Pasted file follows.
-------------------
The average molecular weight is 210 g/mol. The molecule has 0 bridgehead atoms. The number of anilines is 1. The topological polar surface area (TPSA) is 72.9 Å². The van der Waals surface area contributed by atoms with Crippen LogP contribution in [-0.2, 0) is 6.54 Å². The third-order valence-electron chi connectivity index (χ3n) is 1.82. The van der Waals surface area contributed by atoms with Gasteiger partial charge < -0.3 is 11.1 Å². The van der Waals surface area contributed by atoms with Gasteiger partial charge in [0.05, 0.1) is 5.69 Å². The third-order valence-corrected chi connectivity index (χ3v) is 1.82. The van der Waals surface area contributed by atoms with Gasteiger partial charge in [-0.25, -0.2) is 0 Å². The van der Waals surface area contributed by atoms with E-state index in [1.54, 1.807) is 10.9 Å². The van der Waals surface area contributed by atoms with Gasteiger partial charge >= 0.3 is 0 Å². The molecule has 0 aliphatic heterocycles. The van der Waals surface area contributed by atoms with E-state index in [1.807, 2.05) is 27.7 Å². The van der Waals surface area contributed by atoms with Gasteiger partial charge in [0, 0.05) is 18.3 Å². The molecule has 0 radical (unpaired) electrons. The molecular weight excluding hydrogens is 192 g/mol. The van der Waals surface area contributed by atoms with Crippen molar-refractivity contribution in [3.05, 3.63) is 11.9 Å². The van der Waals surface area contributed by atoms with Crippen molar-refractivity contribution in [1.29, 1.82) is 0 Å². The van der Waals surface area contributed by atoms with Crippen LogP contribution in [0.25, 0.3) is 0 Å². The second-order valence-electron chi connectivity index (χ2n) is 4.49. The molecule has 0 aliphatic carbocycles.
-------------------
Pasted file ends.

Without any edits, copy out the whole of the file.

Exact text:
The average molecular weight is 210 g/mol. The molecule has 0 bridgehead atoms. The number of anilines is 1. The topological polar surface area (TPSA) is 72.9 Å². The van der Waals surface area contributed by atoms with Crippen LogP contribution in [-0.2, 0) is 6.54 Å². The third-order valence-electron chi connectivity index (χ3n) is 1.82. The van der Waals surface area contributed by atoms with Gasteiger partial charge < -0.3 is 11.1 Å². The van der Waals surface area contributed by atoms with Gasteiger partial charge in [0.05, 0.1) is 5.69 Å². The third-order valence-corrected chi connectivity index (χ3v) is 1.82. The van der Waals surface area contributed by atoms with Gasteiger partial charge in [-0.25, -0.2) is 0 Å². The van der Waals surface area contributed by atoms with E-state index in [1.54, 1.807) is 10.9 Å². The van der Waals surface area contributed by atoms with Gasteiger partial charge >= 0.3 is 0 Å². The molecule has 0 aliphatic heterocycles. The van der Waals surface area contributed by atoms with E-state index in [1.807, 2.05) is 27.7 Å². The van der Waals surface area contributed by atoms with Gasteiger partial charge in [0, 0.05) is 18.3 Å². The molecule has 0 radical (unpaired) electrons. The molecular weight excluding hydrogens is 192 g/mol. The van der Waals surface area contributed by atoms with Crippen molar-refractivity contribution in [3.05, 3.63) is 11.9 Å². The van der Waals surface area contributed by atoms with Crippen molar-refractivity contribution in [1.29, 1.82) is 0 Å². The van der Waals surface area contributed by atoms with Crippen LogP contribution in [0.25, 0.3) is 0 Å². The second-order valence-electron chi connectivity index (χ2n) is 4.49. The molecule has 0 aliphatic carbocycles.